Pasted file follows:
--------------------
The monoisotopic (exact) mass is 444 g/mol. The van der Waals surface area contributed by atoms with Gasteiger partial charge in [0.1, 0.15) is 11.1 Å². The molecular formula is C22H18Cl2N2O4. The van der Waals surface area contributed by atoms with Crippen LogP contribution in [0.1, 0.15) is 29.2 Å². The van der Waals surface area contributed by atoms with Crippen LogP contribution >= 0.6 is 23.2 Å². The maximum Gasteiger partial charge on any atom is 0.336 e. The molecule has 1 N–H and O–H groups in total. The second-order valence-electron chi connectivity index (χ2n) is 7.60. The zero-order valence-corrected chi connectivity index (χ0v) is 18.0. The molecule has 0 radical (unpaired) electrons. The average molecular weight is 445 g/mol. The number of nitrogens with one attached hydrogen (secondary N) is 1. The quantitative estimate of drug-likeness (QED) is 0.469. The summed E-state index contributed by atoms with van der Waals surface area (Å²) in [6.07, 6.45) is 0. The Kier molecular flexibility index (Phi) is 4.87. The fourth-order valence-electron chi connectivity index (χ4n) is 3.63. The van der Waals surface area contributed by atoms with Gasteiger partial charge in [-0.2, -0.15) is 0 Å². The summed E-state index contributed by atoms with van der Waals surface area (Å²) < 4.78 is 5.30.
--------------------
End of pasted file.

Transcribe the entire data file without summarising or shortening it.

The monoisotopic (exact) mass is 444 g/mol. The van der Waals surface area contributed by atoms with Gasteiger partial charge in [0.1, 0.15) is 11.1 Å². The molecular formula is C22H18Cl2N2O4. The van der Waals surface area contributed by atoms with Crippen LogP contribution in [0.1, 0.15) is 29.2 Å². The van der Waals surface area contributed by atoms with Crippen LogP contribution >= 0.6 is 23.2 Å². The maximum Gasteiger partial charge on any atom is 0.336 e. The molecule has 1 N–H and O–H groups in total. The second-order valence-electron chi connectivity index (χ2n) is 7.60. The zero-order valence-corrected chi connectivity index (χ0v) is 18.0. The molecule has 0 radical (unpaired) electrons. The average molecular weight is 445 g/mol. The number of nitrogens with one attached hydrogen (secondary N) is 1. The quantitative estimate of drug-likeness (QED) is 0.469. The summed E-state index contributed by atoms with van der Waals surface area (Å²) in [6.07, 6.45) is 0. The Kier molecular flexibility index (Phi) is 4.87. The fourth-order valence-electron chi connectivity index (χ4n) is 3.63. The van der Waals surface area contributed by atoms with Gasteiger partial charge in [-0.2, -0.15) is 0 Å². The summed E-state index contributed by atoms with van der Waals surface area (Å²) < 4.78 is 5.30.